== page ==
“The creation of our online social media policy, which is a part of the larger project of updating the employee handbook, is for the benefit of our employees. We want to clearly spell out the distinction between personal and corporate outlets, and detail what project information can and cannot be shared on sites such as LinkedIn,” said Peter Griem, P.E., principal of the S/L/A/M Collaborative. “We are also working on incorporating legal perspectives into the policy and deciding what limits should be placed on online social media efforts in the workplace.”

With an online social media policy in place and efforts underway, it is key to monitor results. In fact, even if you decide not to engage in online social media, it is important to recognize that the conversation will likely go on without you, so monitoring is essential to ensure you are aware of what people are saying about your company. There are many services (see “Monitoring results,” left) that provide online social media monitoring to fit your needs. These services range from $500 to $1,000 each month and each include reports and copies of what is being said about your company. Utilizing these services allows you to be in the know and respond to any good or negative comments in a timely manner.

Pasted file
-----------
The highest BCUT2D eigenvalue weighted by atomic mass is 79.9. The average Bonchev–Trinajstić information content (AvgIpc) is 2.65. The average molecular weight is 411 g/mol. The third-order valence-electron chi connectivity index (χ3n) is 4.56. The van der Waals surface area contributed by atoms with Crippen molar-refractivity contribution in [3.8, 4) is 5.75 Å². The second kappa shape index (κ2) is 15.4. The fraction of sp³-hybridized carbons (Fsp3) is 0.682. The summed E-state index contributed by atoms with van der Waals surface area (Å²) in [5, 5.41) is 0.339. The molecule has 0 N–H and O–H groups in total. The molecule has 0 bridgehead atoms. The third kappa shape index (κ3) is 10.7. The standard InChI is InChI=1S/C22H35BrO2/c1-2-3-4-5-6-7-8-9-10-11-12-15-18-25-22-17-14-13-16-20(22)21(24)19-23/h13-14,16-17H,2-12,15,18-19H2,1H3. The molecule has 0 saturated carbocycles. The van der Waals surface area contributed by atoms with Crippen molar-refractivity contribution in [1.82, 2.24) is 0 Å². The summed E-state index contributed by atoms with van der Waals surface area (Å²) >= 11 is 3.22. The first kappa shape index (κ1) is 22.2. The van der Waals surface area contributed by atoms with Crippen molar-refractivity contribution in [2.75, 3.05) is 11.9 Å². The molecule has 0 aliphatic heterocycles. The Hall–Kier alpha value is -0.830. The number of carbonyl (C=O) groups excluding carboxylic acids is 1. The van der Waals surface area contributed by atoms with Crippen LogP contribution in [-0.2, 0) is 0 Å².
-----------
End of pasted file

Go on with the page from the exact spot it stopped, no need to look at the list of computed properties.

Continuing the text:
Get involved!
Online social media is here to stay, so it is crucial for companies to dive in and join in the conversation. Remember that the online world is likely to talk about your company regardless of whether or not you participate, so be sure to at the very least, monitor the conversation. To get started, determine where your target audience is talking, and then engage with them and monitor activity. Be a part of the community, remain transparent, provide useful content, and enjoy success.

Online social media policy suggestions

  • Employees should stick to their area of expertise and provide individual perspectives on what is going on at the company.
  • Remember that even when posting on personal time, employees are often linked to their company.
  • Post meaningful and respectful comments.